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Yesterday, I was messing around with some online tools to identify social media profiles and came across Followerwonk, a tool created by the folks over at Moz to analyze Twitter followers. They have a tool where you can search Twitter bios by their “real name” or by keywords in the bio.

It’s quite a handy tool, and it turned out to be fruitful for a case that I was working on because I found a few Twitter profiles for a person I was looking into.

As I often like to do, I like to test out these tools on myself. So I tested it out on my own name and found my profile (@b_willingham), but to my surprise, I found a second profile for Brian Willingham with my old profile photos and my personal bio. This profile had 64 tweets and 12 followers. But as I looked into the profile more carefully, I saw that the spelling of the handle was off by a letter (@b_willingahm instead of @b_willingham), and the location is listed as Pico Rivera, California. The other Brian Willingham retweeted on topics ranging from Brexit to Tommy Hilfiger, Donald Trump and English soccer.

I probably should have been a bit more freaked out, but I was more amused by all of this.

What was this person trying to accomplish? Why would anyone want to impersonate me on Twitter? Whom did I piss off to deserve this?

I’m not really sure, to be honest. This could have been as mundane as someone just playing a joke or had the much more nefarious motive of trying to steal my identify.

But I was determined to try to figure it out.

What to do first

Report it immediately.  TwitterFacebookLinkedIn and Instagram all have ways of reporting fake profiles.

In my case, I reported the account to Twitter late Monday, January 29, 2018; as of the date of the posting of this article, the account had not been taken down. [Update: As of Wednesday, January 31, 2018 at 9:51 AM, the account has been suspended.]

Analyze the damage

At this stage, I would conduct a thorough analysis to see what the person has done.

Who have they communicated with? Have they tried impersonating you in communicating with others?

In conducting a deep dive on the posts, I see that it’s probably just a spam account, a rampant problem in social media, especially on Twitter, where an estimated 48 million accounts are reportedly designed to simulate real people.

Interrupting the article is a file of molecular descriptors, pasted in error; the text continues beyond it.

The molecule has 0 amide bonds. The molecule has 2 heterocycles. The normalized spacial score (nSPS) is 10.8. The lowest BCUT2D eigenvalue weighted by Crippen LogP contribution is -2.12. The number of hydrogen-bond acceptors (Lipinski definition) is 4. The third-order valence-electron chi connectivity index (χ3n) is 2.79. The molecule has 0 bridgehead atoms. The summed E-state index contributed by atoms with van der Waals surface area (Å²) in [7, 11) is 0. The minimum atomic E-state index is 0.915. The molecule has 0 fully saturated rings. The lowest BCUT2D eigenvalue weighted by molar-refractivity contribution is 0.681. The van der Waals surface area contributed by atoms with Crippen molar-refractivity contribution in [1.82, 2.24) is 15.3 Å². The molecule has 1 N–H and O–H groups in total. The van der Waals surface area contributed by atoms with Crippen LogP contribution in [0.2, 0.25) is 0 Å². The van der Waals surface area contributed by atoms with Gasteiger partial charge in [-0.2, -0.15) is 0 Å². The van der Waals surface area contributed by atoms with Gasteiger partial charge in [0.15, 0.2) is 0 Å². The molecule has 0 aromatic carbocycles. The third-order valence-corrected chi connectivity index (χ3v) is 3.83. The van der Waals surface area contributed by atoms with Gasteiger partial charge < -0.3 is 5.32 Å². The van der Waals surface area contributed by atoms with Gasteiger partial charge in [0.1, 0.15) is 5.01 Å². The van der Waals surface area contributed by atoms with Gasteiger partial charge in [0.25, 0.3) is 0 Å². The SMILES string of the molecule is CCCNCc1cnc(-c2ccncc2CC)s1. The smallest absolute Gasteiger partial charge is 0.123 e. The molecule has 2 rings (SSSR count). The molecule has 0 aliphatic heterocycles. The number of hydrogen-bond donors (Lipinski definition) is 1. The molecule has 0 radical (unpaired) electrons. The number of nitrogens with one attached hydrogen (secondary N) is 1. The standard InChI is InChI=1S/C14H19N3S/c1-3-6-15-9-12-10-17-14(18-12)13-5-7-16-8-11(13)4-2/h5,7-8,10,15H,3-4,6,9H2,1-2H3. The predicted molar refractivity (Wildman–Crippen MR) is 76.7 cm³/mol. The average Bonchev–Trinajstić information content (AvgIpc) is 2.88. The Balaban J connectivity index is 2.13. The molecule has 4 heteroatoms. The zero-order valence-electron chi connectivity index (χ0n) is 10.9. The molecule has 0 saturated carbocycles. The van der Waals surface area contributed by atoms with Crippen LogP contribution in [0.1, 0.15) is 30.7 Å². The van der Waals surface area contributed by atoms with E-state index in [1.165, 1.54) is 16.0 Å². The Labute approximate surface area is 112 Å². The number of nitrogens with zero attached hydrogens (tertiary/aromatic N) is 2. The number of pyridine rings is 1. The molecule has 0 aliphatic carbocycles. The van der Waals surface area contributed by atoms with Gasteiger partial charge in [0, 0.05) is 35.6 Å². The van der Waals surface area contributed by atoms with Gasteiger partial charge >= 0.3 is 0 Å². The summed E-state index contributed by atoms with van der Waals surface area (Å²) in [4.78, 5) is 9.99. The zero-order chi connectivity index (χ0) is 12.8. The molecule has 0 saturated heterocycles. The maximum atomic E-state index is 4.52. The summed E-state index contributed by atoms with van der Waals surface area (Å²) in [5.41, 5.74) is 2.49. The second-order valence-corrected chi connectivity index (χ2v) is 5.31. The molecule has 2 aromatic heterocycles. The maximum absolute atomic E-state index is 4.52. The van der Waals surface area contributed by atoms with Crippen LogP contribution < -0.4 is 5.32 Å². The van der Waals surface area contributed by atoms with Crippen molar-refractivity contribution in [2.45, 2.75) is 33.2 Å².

Out of 11 followers, only four were not spam accounts. Of the four non-spam followers, three were confirmed to be fake (created one letter off from the real user, just as mine was). All three fakes had the same modus operandi – mostly retweets, and many came from the same people (Mark Beech, Young Hollywood, Expert April Masini). Their original tweets all came in clusters from the same time period, none of which had any likes, comments or retweets.

From what I saw, there really was nothing that could potentially hurt my reputation.

What next?

This might surprise you, but absolutely nothing.

Here’s the thing. As a person who mines information on social media for a living, I know that I could spend dozens of hours trying to track this person down, but at the end of the day, without any real harm committed here, what’s the point?

“Aren’t you curious?” you might be thinking. Sure, but I have bigger fish to fry.

Besides, I know that given the information provided, the likelihood of tracking down this person is pretty small.

With a little know-how, anyone can set up a fake profile in a just a few minutes that will be almost impossible to trace. And although Twitter may have some information that will help track this person down, like an IP address, cell phone number, email address or physical address, they are not going to give that out without some type of court order. And without any real harm done, no court is going to do anything here.

The best I could have hoped for is some sort of slip-up on Twitter, but no such luck here.